Safe Working Practices - Outcalls
Safety At Work
Before you go
Always try to speak to the client yourself.
Use this opportunity to find out exactly
what he wants, and make sure you’re
comfortable with it. Be clear about the
costs before you go.
If the client sounds drunk or stoned,
seriously consider whether you want to
take the job.
If they’re in a hotel:
Get the client’s room number and name
of the hotel and tell them you’ll call them
back through the hotel reception. If he
isn’t happy for you to do that, don’t go -
he’s hiding something. Get the hotel
number from the Yellow Pages, yell.com
or directory enquiries - don’t accept any
number he gives you.
Call him back through the hotel reception
(and ask reception how many people are
booked into the room) and arrange to
Always meet for the first time in a public
place, such as the hotel bar, especially if
you haven’t been able to speak to him
yourself before going.
If they’re at home:
Get their address and landline number
and call directory enquiries to check that
they match. If he doesn’t want you to do
that, he’s hiding something. Don’t go to
someone’s home if you can’t confirm a
Once you’ve confirmed the number, call
them back and make arrangements.
Tell someone where you’re going and
when you think you’ll be back.
On your way there
Pay attention to the area and look out for
places of safety, like bus stops, taxi
queues, busy streets, open shops, pubs
If you’re going to their home, look out for
lights on in houses nearby. It’s important
to know how isolated - or not - you are,
and where you can get help. How many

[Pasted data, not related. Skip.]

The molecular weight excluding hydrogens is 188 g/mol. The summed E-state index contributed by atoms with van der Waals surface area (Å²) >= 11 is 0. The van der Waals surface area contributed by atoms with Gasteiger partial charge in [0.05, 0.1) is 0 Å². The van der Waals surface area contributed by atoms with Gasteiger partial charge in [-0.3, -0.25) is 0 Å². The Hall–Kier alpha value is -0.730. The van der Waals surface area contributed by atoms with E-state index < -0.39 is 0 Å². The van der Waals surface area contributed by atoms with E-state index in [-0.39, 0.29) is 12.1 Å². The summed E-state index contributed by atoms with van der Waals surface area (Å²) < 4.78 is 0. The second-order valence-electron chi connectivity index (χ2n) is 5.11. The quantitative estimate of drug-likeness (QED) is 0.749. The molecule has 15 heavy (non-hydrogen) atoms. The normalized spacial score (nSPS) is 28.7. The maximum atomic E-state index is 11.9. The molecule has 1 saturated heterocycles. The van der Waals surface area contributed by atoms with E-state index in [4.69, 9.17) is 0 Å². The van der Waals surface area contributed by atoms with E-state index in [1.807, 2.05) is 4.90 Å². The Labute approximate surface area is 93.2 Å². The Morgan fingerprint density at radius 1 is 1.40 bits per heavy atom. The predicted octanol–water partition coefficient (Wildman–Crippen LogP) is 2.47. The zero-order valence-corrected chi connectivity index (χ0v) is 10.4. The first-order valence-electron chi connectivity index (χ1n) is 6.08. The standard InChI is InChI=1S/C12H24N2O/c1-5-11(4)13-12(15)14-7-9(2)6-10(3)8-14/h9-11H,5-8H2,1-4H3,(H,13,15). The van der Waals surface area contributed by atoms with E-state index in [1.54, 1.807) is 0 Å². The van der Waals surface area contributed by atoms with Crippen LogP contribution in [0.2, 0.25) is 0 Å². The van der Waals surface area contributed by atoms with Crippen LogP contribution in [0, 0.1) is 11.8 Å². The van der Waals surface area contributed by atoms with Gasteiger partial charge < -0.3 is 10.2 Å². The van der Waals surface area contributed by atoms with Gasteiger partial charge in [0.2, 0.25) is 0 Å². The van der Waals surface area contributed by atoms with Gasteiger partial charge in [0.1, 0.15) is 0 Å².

cars are parked in their driveway or in
front? If there’s more than one, be wary,
and if there are more than two you
should hear definite alarm bells ringing.
When you get there
Pay close attention to which way the door
opens and locks. If there’s a key in the
door, don’t let them lock it and pocket it.
Memorise the layout of the hotel or house
and clock escape routes from the
bedroom or suite. Ask to use the
bathroom - this will give you a chance to
get an idea of the layout.
Note where the phone is kept.
Give the room a quick scan and try to file
away details like pictures on the wall,
decor, layout, furniture and any personal
belongings the client has left out, so you
can identify the room if you need to.
When you’re scanning the room, keep an
eye out for any hidden cameras.
If you feel uncertain or have a bad feeling,
leave immediately. Trust your instincts.
If you start to feel scared or get attacked,
try to keep calm and get to a busy public
place as soon as you can. Try to leave a
small personal object hidden in the room,
like a piece of jewelry or a wrapped
condom (make sure you know the brand
name) so that you can prove you were in
the room if you decide to report the
attack to the police.
Safe Working Practices - Outcall
“I think the key to this one is weighing up the
risks against a loss of custom. I have always
been super strict about my appointments
(never accepting an in-call without an email
address and a mobile number, and refusing to
see the client if he will not display his number
or uses a different number after this has been
explained). No doubt this has lost me
numerous harmless clients who feel that it
isn’t worth the risk for them for a working girl
to have these details about them, and that’s
fair play from my point of view. I have also
lost bookings because I refuse to do an outcall
without a) calling the hotel to make sure the
client is booked in under the name he has
given me and b) calling the room number
before I leave to make sure the client is there
and indeed booked in that room under that
name. Again, I don’t hold anything against
anyone who isn’t comfortable with this. I have
also opened the door after receiving all of
these details, gotten a bad feeling and
cancelled the appointment on the spot with an
excuse rather than go against me instincts
(and again I would hold nothing against a
client if he did the same).”
- advice shared by a sex worker on the web
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